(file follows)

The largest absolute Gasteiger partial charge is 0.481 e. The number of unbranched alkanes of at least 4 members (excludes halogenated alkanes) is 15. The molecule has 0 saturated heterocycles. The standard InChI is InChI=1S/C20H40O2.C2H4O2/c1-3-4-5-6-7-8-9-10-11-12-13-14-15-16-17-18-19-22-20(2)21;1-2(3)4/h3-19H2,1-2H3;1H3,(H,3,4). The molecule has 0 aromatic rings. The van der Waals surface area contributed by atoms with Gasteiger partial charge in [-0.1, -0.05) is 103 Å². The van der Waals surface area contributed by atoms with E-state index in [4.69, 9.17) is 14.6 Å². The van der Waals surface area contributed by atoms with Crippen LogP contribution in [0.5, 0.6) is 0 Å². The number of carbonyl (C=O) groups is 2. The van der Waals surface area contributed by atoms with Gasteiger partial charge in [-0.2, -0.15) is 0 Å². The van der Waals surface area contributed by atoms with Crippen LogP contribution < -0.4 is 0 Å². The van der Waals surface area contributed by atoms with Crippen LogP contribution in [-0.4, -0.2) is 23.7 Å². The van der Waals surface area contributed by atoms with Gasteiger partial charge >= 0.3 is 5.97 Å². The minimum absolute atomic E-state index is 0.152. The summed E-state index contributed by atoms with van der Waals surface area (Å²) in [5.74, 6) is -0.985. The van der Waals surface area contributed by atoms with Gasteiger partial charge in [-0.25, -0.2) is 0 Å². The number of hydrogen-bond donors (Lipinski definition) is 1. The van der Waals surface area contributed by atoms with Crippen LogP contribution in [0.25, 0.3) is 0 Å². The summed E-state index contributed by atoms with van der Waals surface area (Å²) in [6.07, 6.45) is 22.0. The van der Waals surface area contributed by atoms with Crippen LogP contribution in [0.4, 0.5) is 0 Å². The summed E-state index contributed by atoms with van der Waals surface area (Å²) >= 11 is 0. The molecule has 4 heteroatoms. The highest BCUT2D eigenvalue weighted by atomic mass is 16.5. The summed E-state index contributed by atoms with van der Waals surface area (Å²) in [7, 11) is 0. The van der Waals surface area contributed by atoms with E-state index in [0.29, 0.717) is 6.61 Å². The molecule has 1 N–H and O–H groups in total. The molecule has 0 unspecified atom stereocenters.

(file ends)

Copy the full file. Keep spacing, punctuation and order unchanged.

The largest absolute Gasteiger partial charge is 0.481 e. The number of unbranched alkanes of at least 4 members (excludes halogenated alkanes) is 15. The molecule has 0 saturated heterocycles. The standard InChI is InChI=1S/C20H40O2.C2H4O2/c1-3-4-5-6-7-8-9-10-11-12-13-14-15-16-17-18-19-22-20(2)21;1-2(3)4/h3-19H2,1-2H3;1H3,(H,3,4). The molecule has 0 aromatic rings. The van der Waals surface area contributed by atoms with Gasteiger partial charge in [-0.1, -0.05) is 103 Å². The van der Waals surface area contributed by atoms with E-state index in [4.69, 9.17) is 14.6 Å². The van der Waals surface area contributed by atoms with Crippen LogP contribution in [0.5, 0.6) is 0 Å². The number of carbonyl (C=O) groups is 2. The van der Waals surface area contributed by atoms with Gasteiger partial charge in [-0.2, -0.15) is 0 Å². The van der Waals surface area contributed by atoms with Crippen LogP contribution < -0.4 is 0 Å². The van der Waals surface area contributed by atoms with Crippen LogP contribution in [-0.4, -0.2) is 23.7 Å². The van der Waals surface area contributed by atoms with Gasteiger partial charge >= 0.3 is 5.97 Å². The minimum absolute atomic E-state index is 0.152. The summed E-state index contributed by atoms with van der Waals surface area (Å²) in [5.74, 6) is -0.985. The van der Waals surface area contributed by atoms with Gasteiger partial charge in [-0.25, -0.2) is 0 Å². The number of hydrogen-bond donors (Lipinski definition) is 1. The van der Waals surface area contributed by atoms with Crippen LogP contribution in [0.25, 0.3) is 0 Å². The summed E-state index contributed by atoms with van der Waals surface area (Å²) in [6.07, 6.45) is 22.0. The van der Waals surface area contributed by atoms with Crippen LogP contribution in [0.4, 0.5) is 0 Å². The summed E-state index contributed by atoms with van der Waals surface area (Å²) >= 11 is 0. The molecule has 4 heteroatoms. The highest BCUT2D eigenvalue weighted by atomic mass is 16.5. The summed E-state index contributed by atoms with van der Waals surface area (Å²) in [7, 11) is 0. The van der Waals surface area contributed by atoms with E-state index in [0.29, 0.717) is 6.61 Å². The molecule has 1 N–H and O–H groups in total. The molecule has 0 unspecified atom stereocenters.